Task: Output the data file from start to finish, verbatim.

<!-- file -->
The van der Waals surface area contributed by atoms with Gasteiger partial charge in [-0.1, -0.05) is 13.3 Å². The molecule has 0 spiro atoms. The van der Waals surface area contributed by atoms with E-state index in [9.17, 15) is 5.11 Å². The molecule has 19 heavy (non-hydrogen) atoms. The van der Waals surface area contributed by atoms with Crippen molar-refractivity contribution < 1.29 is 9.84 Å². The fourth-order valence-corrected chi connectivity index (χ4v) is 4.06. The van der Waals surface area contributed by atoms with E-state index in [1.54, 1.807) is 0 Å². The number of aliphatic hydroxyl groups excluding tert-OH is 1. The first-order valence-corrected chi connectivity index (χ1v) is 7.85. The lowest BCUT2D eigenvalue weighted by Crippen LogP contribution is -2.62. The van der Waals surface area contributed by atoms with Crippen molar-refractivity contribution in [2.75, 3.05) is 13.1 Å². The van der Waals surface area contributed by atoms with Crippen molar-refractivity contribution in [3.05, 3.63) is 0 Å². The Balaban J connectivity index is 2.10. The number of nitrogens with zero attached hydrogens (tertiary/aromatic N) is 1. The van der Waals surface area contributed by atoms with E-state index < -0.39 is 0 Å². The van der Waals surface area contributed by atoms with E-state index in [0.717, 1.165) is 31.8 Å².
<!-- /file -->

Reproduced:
The van der Waals surface area contributed by atoms with Gasteiger partial charge in [-0.1, -0.05) is 13.3 Å². The molecule has 0 spiro atoms. The van der Waals surface area contributed by atoms with E-state index in [9.17, 15) is 5.11 Å². The molecule has 19 heavy (non-hydrogen) atoms. The van der Waals surface area contributed by atoms with Crippen molar-refractivity contribution < 1.29 is 9.84 Å². The fourth-order valence-corrected chi connectivity index (χ4v) is 4.06. The van der Waals surface area contributed by atoms with E-state index in [1.54, 1.807) is 0 Å². The number of aliphatic hydroxyl groups excluding tert-OH is 1. The first-order valence-corrected chi connectivity index (χ1v) is 7.85. The lowest BCUT2D eigenvalue weighted by Crippen LogP contribution is -2.62. The van der Waals surface area contributed by atoms with Crippen molar-refractivity contribution in [2.75, 3.05) is 13.1 Å². The van der Waals surface area contributed by atoms with Crippen molar-refractivity contribution in [3.05, 3.63) is 0 Å². The Balaban J connectivity index is 2.10. The number of nitrogens with zero attached hydrogens (tertiary/aromatic N) is 1. The van der Waals surface area contributed by atoms with E-state index < -0.39 is 0 Å². The van der Waals surface area contributed by atoms with E-state index in [0.717, 1.165) is 31.8 Å².